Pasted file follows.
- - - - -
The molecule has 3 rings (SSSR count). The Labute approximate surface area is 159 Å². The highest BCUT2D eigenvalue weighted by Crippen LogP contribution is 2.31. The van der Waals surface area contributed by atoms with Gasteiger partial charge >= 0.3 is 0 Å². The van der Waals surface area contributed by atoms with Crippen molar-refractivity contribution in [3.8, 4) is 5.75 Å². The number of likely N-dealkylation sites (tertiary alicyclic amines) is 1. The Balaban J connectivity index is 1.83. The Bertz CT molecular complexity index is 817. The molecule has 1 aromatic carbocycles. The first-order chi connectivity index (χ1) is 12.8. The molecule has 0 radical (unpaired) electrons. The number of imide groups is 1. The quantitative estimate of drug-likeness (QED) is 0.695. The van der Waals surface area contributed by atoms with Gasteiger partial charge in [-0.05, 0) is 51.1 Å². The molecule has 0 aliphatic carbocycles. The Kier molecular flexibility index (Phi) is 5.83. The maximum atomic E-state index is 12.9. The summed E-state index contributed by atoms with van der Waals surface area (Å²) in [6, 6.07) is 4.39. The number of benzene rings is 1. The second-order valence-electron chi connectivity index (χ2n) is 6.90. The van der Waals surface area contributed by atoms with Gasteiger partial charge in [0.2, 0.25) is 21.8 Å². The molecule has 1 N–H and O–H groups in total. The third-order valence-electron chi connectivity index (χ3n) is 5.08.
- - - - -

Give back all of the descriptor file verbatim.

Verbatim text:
The molecule has 3 rings (SSSR count). The Labute approximate surface area is 159 Å². The highest BCUT2D eigenvalue weighted by Crippen LogP contribution is 2.31. The van der Waals surface area contributed by atoms with Gasteiger partial charge >= 0.3 is 0 Å². The van der Waals surface area contributed by atoms with Crippen molar-refractivity contribution in [3.8, 4) is 5.75 Å². The number of likely N-dealkylation sites (tertiary alicyclic amines) is 1. The Balaban J connectivity index is 1.83. The Bertz CT molecular complexity index is 817. The molecule has 1 aromatic carbocycles. The first-order chi connectivity index (χ1) is 12.8. The molecule has 0 radical (unpaired) electrons. The number of imide groups is 1. The quantitative estimate of drug-likeness (QED) is 0.695. The van der Waals surface area contributed by atoms with Gasteiger partial charge in [-0.05, 0) is 51.1 Å². The molecule has 0 aliphatic carbocycles. The Kier molecular flexibility index (Phi) is 5.83. The maximum atomic E-state index is 12.9. The summed E-state index contributed by atoms with van der Waals surface area (Å²) in [6, 6.07) is 4.39. The number of benzene rings is 1. The second-order valence-electron chi connectivity index (χ2n) is 6.90. The van der Waals surface area contributed by atoms with Gasteiger partial charge in [0.2, 0.25) is 21.8 Å². The molecule has 1 N–H and O–H groups in total. The third-order valence-electron chi connectivity index (χ3n) is 5.08.